Designers and engineers spent the late 40s and early 50s throwing all kinds of stuff at the Great Wall Of Aerodynamics to see what would stick. Two of my favorites from that era are the Vought F7U Cutlass and Douglas F4D Skyray. During its time in service, the Skyray was the fastest-climbing fighter in the US inventory. The Cutlass was a notoriously bad-tempered beast that held out the promise of incredible performance, which was never really fulfilled until the advent of the Grumman F-14. Both are here, handily parked right next to each other. The only way to see more cutting edge 50s era flight hardware would have been to have a dad who worked for Convair. And maybe not even then. It’s possible to stand in one place and see at least one example of every “-Cat” family airplane ever built by the Iron Works. Where else can you do that?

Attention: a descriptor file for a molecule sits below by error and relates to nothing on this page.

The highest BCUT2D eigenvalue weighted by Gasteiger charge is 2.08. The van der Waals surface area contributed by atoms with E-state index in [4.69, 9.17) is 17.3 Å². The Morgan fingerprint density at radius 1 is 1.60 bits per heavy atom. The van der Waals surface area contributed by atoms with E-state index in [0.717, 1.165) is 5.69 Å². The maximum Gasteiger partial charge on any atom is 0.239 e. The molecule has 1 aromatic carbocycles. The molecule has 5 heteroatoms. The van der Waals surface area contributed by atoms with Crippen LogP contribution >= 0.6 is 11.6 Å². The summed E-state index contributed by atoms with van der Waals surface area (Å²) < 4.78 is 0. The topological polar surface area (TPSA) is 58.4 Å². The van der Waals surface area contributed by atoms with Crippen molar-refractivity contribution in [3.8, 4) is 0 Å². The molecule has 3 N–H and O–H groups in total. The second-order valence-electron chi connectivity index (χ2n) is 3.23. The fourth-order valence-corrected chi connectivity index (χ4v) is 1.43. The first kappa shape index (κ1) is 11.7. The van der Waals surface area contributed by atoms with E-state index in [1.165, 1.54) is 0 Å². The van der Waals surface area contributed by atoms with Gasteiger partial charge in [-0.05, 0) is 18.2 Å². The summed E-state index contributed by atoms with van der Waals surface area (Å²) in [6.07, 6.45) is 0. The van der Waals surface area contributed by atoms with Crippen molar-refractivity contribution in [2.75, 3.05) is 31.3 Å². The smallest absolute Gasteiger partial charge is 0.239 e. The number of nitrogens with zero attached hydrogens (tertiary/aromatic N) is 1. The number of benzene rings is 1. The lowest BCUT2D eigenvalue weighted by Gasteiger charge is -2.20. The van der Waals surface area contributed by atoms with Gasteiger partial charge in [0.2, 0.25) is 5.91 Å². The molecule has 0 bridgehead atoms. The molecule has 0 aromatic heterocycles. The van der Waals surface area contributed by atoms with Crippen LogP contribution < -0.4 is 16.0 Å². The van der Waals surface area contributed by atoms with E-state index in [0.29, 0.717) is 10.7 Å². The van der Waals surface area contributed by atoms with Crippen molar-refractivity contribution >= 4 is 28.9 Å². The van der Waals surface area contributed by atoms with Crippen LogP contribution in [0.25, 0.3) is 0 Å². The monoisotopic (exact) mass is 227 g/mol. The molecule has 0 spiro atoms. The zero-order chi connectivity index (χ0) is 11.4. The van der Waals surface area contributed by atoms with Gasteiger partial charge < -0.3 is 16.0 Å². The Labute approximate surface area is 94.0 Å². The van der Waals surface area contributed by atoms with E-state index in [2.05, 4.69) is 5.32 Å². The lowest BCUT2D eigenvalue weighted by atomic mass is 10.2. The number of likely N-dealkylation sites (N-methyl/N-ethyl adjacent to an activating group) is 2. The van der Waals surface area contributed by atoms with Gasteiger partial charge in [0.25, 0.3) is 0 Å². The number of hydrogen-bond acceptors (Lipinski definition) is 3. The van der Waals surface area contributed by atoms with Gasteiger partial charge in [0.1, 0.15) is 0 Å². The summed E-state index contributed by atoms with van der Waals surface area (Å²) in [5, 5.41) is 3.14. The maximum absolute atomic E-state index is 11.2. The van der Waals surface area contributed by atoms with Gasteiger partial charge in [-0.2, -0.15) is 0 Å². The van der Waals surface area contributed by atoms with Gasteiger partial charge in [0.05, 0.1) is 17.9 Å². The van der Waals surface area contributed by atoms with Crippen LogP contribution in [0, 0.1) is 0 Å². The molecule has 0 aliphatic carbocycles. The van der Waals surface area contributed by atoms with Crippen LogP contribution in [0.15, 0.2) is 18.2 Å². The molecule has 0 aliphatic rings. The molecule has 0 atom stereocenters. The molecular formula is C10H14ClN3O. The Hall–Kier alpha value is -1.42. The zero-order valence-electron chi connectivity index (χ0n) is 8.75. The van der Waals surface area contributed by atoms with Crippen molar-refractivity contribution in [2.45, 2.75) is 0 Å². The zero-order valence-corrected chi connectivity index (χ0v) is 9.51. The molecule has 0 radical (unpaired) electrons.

While the vast majority of the museum’s collection is on air-conditioned display inside, the oversize or duplicate examples are parked out on the flight line. A trolley bus is available to run you out for a tour. While you can’t get off the bus for a closer look, you can shoot as much film or as many pixels as you can afford. The driver’s happy to pause for pictures on request.